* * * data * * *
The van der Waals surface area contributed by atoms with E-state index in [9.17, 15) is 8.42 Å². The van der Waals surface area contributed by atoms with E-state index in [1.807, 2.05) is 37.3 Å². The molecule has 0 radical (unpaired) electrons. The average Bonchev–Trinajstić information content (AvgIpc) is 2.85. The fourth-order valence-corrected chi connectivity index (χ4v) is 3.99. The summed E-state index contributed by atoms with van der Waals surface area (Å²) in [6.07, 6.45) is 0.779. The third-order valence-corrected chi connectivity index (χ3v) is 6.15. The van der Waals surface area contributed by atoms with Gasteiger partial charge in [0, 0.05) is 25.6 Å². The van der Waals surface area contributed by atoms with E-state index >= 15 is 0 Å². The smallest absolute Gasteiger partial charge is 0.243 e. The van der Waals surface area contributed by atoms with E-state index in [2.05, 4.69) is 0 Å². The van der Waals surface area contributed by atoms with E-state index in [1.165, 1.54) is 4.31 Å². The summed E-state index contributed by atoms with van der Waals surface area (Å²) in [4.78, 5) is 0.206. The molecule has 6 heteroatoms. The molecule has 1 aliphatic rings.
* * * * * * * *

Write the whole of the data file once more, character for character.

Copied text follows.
The van der Waals surface area contributed by atoms with E-state index in [9.17, 15) is 8.42 Å². The van der Waals surface area contributed by atoms with E-state index in [1.807, 2.05) is 37.3 Å². The molecule has 0 radical (unpaired) electrons. The average Bonchev–Trinajstić information content (AvgIpc) is 2.85. The fourth-order valence-corrected chi connectivity index (χ4v) is 3.99. The summed E-state index contributed by atoms with van der Waals surface area (Å²) in [6.07, 6.45) is 0.779. The third-order valence-corrected chi connectivity index (χ3v) is 6.15. The van der Waals surface area contributed by atoms with Gasteiger partial charge in [0, 0.05) is 25.6 Å². The van der Waals surface area contributed by atoms with E-state index >= 15 is 0 Å². The smallest absolute Gasteiger partial charge is 0.243 e. The van der Waals surface area contributed by atoms with E-state index in [2.05, 4.69) is 0 Å². The van der Waals surface area contributed by atoms with E-state index in [1.165, 1.54) is 4.31 Å². The summed E-state index contributed by atoms with van der Waals surface area (Å²) in [4.78, 5) is 0.206. The molecule has 6 heteroatoms. The molecule has 1 aliphatic rings.